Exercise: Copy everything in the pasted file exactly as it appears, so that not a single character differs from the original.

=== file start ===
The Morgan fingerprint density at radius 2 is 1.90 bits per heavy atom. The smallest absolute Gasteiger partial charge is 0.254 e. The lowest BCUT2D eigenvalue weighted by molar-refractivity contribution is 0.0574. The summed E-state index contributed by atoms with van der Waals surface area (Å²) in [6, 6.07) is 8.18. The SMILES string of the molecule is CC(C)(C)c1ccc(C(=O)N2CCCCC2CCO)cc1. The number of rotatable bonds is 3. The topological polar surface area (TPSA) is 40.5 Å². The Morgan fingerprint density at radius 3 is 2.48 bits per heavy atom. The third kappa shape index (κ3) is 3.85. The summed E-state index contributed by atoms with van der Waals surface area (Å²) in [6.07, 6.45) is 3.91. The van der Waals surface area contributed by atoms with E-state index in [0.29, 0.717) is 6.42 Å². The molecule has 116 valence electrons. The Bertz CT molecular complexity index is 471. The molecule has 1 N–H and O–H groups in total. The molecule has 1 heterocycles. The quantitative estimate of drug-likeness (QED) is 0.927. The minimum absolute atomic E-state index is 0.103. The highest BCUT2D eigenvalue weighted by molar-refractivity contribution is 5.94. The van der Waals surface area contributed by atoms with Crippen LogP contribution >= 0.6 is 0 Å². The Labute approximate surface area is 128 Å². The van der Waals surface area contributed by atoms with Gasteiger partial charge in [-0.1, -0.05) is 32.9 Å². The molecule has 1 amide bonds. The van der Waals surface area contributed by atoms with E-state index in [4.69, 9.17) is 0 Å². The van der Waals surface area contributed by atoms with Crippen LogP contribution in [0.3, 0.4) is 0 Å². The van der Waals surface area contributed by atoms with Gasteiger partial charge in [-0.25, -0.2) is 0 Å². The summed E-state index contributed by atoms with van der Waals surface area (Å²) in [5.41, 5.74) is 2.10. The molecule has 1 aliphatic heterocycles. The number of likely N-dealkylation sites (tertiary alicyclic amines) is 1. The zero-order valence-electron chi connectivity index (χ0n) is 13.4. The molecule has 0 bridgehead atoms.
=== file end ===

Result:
The Morgan fingerprint density at radius 2 is 1.90 bits per heavy atom. The smallest absolute Gasteiger partial charge is 0.254 e. The lowest BCUT2D eigenvalue weighted by molar-refractivity contribution is 0.0574. The summed E-state index contributed by atoms with van der Waals surface area (Å²) in [6, 6.07) is 8.18. The SMILES string of the molecule is CC(C)(C)c1ccc(C(=O)N2CCCCC2CCO)cc1. The number of rotatable bonds is 3. The topological polar surface area (TPSA) is 40.5 Å². The Morgan fingerprint density at radius 3 is 2.48 bits per heavy atom. The third kappa shape index (κ3) is 3.85. The summed E-state index contributed by atoms with van der Waals surface area (Å²) in [6.07, 6.45) is 3.91. The van der Waals surface area contributed by atoms with E-state index in [0.29, 0.717) is 6.42 Å². The molecule has 116 valence electrons. The Bertz CT molecular complexity index is 471. The molecule has 1 N–H and O–H groups in total. The molecule has 1 heterocycles. The quantitative estimate of drug-likeness (QED) is 0.927. The minimum absolute atomic E-state index is 0.103. The highest BCUT2D eigenvalue weighted by molar-refractivity contribution is 5.94. The van der Waals surface area contributed by atoms with Crippen LogP contribution >= 0.6 is 0 Å². The Labute approximate surface area is 128 Å². The van der Waals surface area contributed by atoms with Gasteiger partial charge in [-0.1, -0.05) is 32.9 Å². The molecule has 1 amide bonds. The van der Waals surface area contributed by atoms with E-state index in [4.69, 9.17) is 0 Å². The van der Waals surface area contributed by atoms with Crippen LogP contribution in [0.3, 0.4) is 0 Å². The van der Waals surface area contributed by atoms with Gasteiger partial charge in [-0.25, -0.2) is 0 Å². The summed E-state index contributed by atoms with van der Waals surface area (Å²) in [5.41, 5.74) is 2.10. The molecule has 1 aliphatic heterocycles. The number of likely N-dealkylation sites (tertiary alicyclic amines) is 1. The zero-order valence-electron chi connectivity index (χ0n) is 13.4. The molecule has 0 bridgehead atoms.